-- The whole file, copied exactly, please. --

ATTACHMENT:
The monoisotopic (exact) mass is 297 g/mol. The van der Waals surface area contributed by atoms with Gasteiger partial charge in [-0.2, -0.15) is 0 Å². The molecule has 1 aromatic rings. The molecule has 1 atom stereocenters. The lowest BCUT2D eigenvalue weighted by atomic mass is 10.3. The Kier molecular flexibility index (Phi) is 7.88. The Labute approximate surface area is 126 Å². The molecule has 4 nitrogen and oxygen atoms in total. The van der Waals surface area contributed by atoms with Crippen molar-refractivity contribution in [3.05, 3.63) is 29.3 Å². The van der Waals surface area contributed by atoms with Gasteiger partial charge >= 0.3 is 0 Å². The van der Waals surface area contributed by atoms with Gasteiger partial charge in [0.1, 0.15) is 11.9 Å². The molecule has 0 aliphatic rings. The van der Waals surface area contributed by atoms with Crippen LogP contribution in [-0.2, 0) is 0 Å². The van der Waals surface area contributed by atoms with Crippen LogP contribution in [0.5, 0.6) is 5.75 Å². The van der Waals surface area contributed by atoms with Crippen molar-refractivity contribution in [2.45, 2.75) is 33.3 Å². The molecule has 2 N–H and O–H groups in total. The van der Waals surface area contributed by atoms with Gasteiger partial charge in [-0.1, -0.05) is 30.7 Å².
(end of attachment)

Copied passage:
The monoisotopic (exact) mass is 297 g/mol. The van der Waals surface area contributed by atoms with Gasteiger partial charge in [-0.2, -0.15) is 0 Å². The molecule has 1 aromatic rings. The molecule has 1 atom stereocenters. The lowest BCUT2D eigenvalue weighted by atomic mass is 10.3. The Kier molecular flexibility index (Phi) is 7.88. The Labute approximate surface area is 126 Å². The molecule has 4 nitrogen and oxygen atoms in total. The van der Waals surface area contributed by atoms with Crippen molar-refractivity contribution in [3.05, 3.63) is 29.3 Å². The van der Waals surface area contributed by atoms with Gasteiger partial charge >= 0.3 is 0 Å². The van der Waals surface area contributed by atoms with Gasteiger partial charge in [0.1, 0.15) is 11.9 Å². The molecule has 0 aliphatic rings. The van der Waals surface area contributed by atoms with Crippen LogP contribution in [-0.2, 0) is 0 Å². The van der Waals surface area contributed by atoms with Crippen LogP contribution in [0.5, 0.6) is 5.75 Å². The van der Waals surface area contributed by atoms with Crippen molar-refractivity contribution in [2.45, 2.75) is 33.3 Å². The molecule has 2 N–H and O–H groups in total. The van der Waals surface area contributed by atoms with Gasteiger partial charge in [-0.1, -0.05) is 30.7 Å².